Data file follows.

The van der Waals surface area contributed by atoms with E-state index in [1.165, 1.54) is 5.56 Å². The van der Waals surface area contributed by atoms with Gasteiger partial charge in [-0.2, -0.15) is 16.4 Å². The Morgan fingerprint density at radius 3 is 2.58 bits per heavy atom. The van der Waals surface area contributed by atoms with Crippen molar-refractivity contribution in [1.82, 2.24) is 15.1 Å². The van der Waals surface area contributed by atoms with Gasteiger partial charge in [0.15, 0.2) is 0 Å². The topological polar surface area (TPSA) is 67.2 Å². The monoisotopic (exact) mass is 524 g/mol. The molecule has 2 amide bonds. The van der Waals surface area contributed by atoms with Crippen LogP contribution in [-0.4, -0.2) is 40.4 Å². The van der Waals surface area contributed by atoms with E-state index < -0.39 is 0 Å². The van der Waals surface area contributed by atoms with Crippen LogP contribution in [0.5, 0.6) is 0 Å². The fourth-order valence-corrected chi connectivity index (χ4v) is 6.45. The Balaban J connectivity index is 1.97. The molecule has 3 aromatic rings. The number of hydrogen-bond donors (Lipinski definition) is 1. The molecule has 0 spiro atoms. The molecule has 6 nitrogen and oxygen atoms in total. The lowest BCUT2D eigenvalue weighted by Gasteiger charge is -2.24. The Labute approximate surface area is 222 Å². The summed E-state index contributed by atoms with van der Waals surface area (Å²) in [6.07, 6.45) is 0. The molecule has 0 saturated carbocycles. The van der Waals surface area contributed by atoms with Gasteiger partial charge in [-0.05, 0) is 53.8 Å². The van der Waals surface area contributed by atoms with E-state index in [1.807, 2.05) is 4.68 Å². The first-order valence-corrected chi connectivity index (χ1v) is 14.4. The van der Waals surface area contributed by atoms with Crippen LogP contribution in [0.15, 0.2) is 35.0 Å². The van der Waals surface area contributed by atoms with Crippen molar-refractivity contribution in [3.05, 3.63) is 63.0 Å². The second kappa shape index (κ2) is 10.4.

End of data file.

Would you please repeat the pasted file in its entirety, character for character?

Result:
The van der Waals surface area contributed by atoms with E-state index in [1.165, 1.54) is 5.56 Å². The van der Waals surface area contributed by atoms with Gasteiger partial charge in [-0.2, -0.15) is 16.4 Å². The Morgan fingerprint density at radius 3 is 2.58 bits per heavy atom. The van der Waals surface area contributed by atoms with Crippen molar-refractivity contribution in [1.82, 2.24) is 15.1 Å². The van der Waals surface area contributed by atoms with Gasteiger partial charge in [0.15, 0.2) is 0 Å². The topological polar surface area (TPSA) is 67.2 Å². The monoisotopic (exact) mass is 524 g/mol. The molecule has 2 amide bonds. The van der Waals surface area contributed by atoms with Crippen LogP contribution in [-0.4, -0.2) is 40.4 Å². The van der Waals surface area contributed by atoms with E-state index < -0.39 is 0 Å². The van der Waals surface area contributed by atoms with Crippen LogP contribution in [0.5, 0.6) is 0 Å². The fourth-order valence-corrected chi connectivity index (χ4v) is 6.45. The Balaban J connectivity index is 1.97. The molecule has 3 aromatic rings. The number of hydrogen-bond donors (Lipinski definition) is 1. The molecule has 0 spiro atoms. The molecule has 6 nitrogen and oxygen atoms in total. The lowest BCUT2D eigenvalue weighted by Gasteiger charge is -2.24. The Labute approximate surface area is 222 Å². The summed E-state index contributed by atoms with van der Waals surface area (Å²) in [6.07, 6.45) is 0. The molecule has 0 saturated carbocycles. The van der Waals surface area contributed by atoms with Gasteiger partial charge in [-0.05, 0) is 53.8 Å². The van der Waals surface area contributed by atoms with E-state index in [1.807, 2.05) is 4.68 Å². The first-order valence-corrected chi connectivity index (χ1v) is 14.4. The van der Waals surface area contributed by atoms with Crippen LogP contribution in [0.15, 0.2) is 35.0 Å². The van der Waals surface area contributed by atoms with Crippen molar-refractivity contribution in [3.05, 3.63) is 63.0 Å². The second kappa shape index (κ2) is 10.4.